When people think about their taxes, they often focus on how much money they send to Washington, but your state and local tax burden is a big piece of the puzzle -- as of 2010, those taxes soaked up, on average, 9.9% of Americans' income. But the figure varies widely depending on where you live.
You might expect the biggest thing pushing those taxes lower would be small-government advocates in power in state capitals trimming services and revenue to match. And to a degree, says Tax Foundation economist Scott Drenkard, that's true. Many states do less for their citizens, and thus have less need to tax. "They don't collect that much in taxes" Drenkard said, "so they don't have that much of a burden."
But the most important factor is less obvious: How much tax revenue a state can collect from businesses and people who don't live there. Think oil- and resource-rich states like Alaska and North Dakota, or Nevada, which draws a large percentage of its revenue from tourism.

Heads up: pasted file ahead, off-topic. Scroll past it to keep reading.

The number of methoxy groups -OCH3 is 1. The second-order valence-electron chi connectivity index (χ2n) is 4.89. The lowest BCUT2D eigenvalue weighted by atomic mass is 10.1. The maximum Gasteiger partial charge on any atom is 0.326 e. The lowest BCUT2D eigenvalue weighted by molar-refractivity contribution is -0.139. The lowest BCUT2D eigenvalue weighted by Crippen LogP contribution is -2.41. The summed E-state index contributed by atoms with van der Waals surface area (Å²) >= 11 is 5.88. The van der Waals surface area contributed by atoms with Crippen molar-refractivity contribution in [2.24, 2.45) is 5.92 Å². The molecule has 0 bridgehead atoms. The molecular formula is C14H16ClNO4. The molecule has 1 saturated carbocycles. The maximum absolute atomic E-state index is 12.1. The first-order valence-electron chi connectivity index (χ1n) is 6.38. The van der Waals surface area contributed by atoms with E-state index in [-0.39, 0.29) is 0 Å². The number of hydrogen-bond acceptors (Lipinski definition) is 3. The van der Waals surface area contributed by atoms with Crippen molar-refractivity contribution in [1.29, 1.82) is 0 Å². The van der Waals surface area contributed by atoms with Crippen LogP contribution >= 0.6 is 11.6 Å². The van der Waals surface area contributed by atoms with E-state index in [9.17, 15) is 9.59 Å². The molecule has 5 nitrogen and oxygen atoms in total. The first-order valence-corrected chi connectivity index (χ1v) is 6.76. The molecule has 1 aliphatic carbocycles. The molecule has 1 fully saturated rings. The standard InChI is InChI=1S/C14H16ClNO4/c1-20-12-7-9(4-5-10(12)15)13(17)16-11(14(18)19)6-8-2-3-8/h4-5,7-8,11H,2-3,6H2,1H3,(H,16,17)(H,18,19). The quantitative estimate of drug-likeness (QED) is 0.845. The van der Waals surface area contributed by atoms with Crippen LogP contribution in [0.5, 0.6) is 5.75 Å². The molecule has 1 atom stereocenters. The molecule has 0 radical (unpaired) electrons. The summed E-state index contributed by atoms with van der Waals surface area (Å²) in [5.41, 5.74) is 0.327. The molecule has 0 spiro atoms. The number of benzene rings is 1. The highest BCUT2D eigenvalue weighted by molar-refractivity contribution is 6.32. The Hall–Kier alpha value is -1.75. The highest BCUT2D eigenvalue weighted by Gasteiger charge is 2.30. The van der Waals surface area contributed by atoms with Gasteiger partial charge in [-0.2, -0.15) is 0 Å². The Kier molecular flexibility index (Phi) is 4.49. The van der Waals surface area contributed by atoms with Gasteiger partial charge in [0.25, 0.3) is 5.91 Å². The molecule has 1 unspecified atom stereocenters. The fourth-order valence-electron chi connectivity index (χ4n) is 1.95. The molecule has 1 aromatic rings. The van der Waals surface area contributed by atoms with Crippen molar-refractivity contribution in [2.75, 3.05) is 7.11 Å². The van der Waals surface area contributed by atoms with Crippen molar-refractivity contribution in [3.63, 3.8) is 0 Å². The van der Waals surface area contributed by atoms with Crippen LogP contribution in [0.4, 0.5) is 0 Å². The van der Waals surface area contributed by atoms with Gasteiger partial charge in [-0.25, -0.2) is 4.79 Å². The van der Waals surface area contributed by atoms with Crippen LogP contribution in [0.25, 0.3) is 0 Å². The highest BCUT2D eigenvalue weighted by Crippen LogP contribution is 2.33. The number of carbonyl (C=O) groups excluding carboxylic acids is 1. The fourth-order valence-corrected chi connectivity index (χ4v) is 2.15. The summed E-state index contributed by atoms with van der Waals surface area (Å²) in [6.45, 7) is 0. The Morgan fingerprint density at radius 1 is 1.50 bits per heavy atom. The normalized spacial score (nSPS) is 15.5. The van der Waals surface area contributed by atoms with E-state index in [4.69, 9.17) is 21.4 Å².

There's also the matter of what gets taxed: While sales and excise taxes and corporate taxes have the potential to export some of a state's tax burden to non-residents, property tax and income taxes largely fall on residents.
Click through our gallery to see the 10 states where residents paid the most in state and local taxes relative to per capita income -- and the 10 where they paid the least.
24/7 Wall St. based its findings on the Tax Foundation's annual State and Local Tax Burden report, and also reviewed per capita income and property, income, excise and sales taxes, which were all for the 2010 fiscal year, with the exception of excise tax rates, which are as of July 1, 2012. In addition, it reviewed cost-of-living data from the Missouri Economic Research and Information Institute for the second quarter of 2012.